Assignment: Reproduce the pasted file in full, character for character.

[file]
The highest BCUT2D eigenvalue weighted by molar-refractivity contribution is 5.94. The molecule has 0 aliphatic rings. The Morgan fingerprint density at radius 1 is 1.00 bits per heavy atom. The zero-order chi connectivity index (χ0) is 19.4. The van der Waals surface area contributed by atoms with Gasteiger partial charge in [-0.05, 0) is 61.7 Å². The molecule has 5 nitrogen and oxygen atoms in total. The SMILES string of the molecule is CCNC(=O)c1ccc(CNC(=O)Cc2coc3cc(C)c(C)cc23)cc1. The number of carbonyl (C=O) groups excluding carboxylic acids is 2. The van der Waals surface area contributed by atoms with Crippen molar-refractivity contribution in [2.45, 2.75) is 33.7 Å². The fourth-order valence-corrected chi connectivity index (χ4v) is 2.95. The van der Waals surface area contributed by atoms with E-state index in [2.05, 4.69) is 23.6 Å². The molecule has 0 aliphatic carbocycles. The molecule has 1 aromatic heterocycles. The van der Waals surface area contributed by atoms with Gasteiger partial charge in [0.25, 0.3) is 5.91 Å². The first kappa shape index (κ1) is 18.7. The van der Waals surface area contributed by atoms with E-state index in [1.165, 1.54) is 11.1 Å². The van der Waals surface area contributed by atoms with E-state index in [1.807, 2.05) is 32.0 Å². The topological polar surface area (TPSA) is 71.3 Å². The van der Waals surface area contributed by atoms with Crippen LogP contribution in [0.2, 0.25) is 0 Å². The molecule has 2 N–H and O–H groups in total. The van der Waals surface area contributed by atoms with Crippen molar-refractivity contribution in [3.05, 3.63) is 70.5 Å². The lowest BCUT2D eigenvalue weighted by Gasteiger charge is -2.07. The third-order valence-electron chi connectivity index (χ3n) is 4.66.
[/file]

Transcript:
The highest BCUT2D eigenvalue weighted by molar-refractivity contribution is 5.94. The molecule has 0 aliphatic rings. The Morgan fingerprint density at radius 1 is 1.00 bits per heavy atom. The zero-order chi connectivity index (χ0) is 19.4. The van der Waals surface area contributed by atoms with Gasteiger partial charge in [-0.05, 0) is 61.7 Å². The molecule has 5 nitrogen and oxygen atoms in total. The SMILES string of the molecule is CCNC(=O)c1ccc(CNC(=O)Cc2coc3cc(C)c(C)cc23)cc1. The number of carbonyl (C=O) groups excluding carboxylic acids is 2. The van der Waals surface area contributed by atoms with Crippen molar-refractivity contribution in [2.45, 2.75) is 33.7 Å². The fourth-order valence-corrected chi connectivity index (χ4v) is 2.95. The van der Waals surface area contributed by atoms with E-state index in [2.05, 4.69) is 23.6 Å². The molecule has 0 aliphatic carbocycles. The molecule has 1 aromatic heterocycles. The van der Waals surface area contributed by atoms with Gasteiger partial charge in [0.25, 0.3) is 5.91 Å². The first kappa shape index (κ1) is 18.7. The van der Waals surface area contributed by atoms with E-state index in [1.165, 1.54) is 11.1 Å². The van der Waals surface area contributed by atoms with E-state index in [1.807, 2.05) is 32.0 Å². The topological polar surface area (TPSA) is 71.3 Å². The van der Waals surface area contributed by atoms with Crippen LogP contribution in [0.2, 0.25) is 0 Å². The molecule has 2 N–H and O–H groups in total. The van der Waals surface area contributed by atoms with Crippen molar-refractivity contribution in [3.05, 3.63) is 70.5 Å². The lowest BCUT2D eigenvalue weighted by Gasteiger charge is -2.07. The third-order valence-electron chi connectivity index (χ3n) is 4.66.